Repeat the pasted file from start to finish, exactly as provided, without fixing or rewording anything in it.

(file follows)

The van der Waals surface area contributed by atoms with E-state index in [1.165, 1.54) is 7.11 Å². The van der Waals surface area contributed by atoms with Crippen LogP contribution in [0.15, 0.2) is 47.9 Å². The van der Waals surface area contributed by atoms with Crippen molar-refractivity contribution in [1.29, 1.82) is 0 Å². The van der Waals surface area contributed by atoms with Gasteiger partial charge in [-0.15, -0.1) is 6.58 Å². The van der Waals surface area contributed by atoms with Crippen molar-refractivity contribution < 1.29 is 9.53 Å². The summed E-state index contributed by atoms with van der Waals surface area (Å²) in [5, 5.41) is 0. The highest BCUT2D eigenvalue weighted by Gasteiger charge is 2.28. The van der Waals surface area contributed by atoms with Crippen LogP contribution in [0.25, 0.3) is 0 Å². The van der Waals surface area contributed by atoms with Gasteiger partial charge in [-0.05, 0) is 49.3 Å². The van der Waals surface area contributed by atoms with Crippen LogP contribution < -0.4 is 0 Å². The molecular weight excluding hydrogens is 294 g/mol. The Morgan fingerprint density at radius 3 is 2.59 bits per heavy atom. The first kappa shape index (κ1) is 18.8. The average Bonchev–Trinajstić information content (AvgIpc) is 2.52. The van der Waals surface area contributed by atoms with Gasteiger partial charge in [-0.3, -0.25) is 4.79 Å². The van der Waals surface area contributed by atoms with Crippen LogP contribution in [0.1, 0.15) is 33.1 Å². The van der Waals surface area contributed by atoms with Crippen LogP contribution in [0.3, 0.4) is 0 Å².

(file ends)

The van der Waals surface area contributed by atoms with E-state index in [1.165, 1.54) is 7.11 Å². The van der Waals surface area contributed by atoms with Crippen LogP contribution in [0.15, 0.2) is 47.9 Å². The van der Waals surface area contributed by atoms with Crippen molar-refractivity contribution in [1.29, 1.82) is 0 Å². The van der Waals surface area contributed by atoms with Gasteiger partial charge in [-0.15, -0.1) is 6.58 Å². The van der Waals surface area contributed by atoms with Crippen molar-refractivity contribution < 1.29 is 9.53 Å². The summed E-state index contributed by atoms with van der Waals surface area (Å²) in [5, 5.41) is 0. The highest BCUT2D eigenvalue weighted by Gasteiger charge is 2.28. The van der Waals surface area contributed by atoms with Crippen LogP contribution in [0.25, 0.3) is 0 Å². The van der Waals surface area contributed by atoms with Gasteiger partial charge in [-0.05, 0) is 49.3 Å². The van der Waals surface area contributed by atoms with Crippen LogP contribution < -0.4 is 0 Å². The molecular weight excluding hydrogens is 294 g/mol. The Morgan fingerprint density at radius 3 is 2.59 bits per heavy atom. The first kappa shape index (κ1) is 18.8. The average Bonchev–Trinajstić information content (AvgIpc) is 2.52. The van der Waals surface area contributed by atoms with Gasteiger partial charge in [-0.3, -0.25) is 4.79 Å². The van der Waals surface area contributed by atoms with Crippen LogP contribution in [0.1, 0.15) is 33.1 Å². The van der Waals surface area contributed by atoms with Crippen LogP contribution in [0.3, 0.4) is 0 Å².